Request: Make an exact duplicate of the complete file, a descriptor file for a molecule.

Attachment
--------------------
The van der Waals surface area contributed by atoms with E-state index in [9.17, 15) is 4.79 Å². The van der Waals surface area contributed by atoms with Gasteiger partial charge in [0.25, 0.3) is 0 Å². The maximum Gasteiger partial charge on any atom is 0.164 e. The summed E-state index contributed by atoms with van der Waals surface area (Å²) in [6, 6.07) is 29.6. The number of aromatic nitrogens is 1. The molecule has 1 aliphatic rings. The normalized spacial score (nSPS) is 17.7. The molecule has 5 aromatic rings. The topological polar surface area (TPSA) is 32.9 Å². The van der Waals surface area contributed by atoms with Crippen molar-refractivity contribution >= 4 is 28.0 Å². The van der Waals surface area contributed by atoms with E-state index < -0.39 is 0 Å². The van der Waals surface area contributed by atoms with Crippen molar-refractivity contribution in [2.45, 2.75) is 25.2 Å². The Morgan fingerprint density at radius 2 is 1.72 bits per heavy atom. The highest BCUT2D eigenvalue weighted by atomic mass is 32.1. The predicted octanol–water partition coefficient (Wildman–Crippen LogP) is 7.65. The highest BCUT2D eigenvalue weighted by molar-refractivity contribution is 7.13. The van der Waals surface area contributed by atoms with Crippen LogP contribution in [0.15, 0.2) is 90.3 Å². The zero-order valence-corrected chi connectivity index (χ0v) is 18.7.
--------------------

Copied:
The van der Waals surface area contributed by atoms with E-state index in [9.17, 15) is 4.79 Å². The van der Waals surface area contributed by atoms with Gasteiger partial charge in [0.25, 0.3) is 0 Å². The maximum Gasteiger partial charge on any atom is 0.164 e. The summed E-state index contributed by atoms with van der Waals surface area (Å²) in [6, 6.07) is 29.6. The number of aromatic nitrogens is 1. The molecule has 1 aliphatic rings. The normalized spacial score (nSPS) is 17.7. The molecule has 5 aromatic rings. The topological polar surface area (TPSA) is 32.9 Å². The van der Waals surface area contributed by atoms with Crippen molar-refractivity contribution >= 4 is 28.0 Å². The van der Waals surface area contributed by atoms with E-state index < -0.39 is 0 Å². The van der Waals surface area contributed by atoms with Crippen molar-refractivity contribution in [2.45, 2.75) is 25.2 Å². The Morgan fingerprint density at radius 2 is 1.72 bits per heavy atom. The highest BCUT2D eigenvalue weighted by atomic mass is 32.1. The predicted octanol–water partition coefficient (Wildman–Crippen LogP) is 7.65. The highest BCUT2D eigenvalue weighted by molar-refractivity contribution is 7.13. The van der Waals surface area contributed by atoms with Crippen LogP contribution in [0.15, 0.2) is 90.3 Å². The zero-order valence-corrected chi connectivity index (χ0v) is 18.7.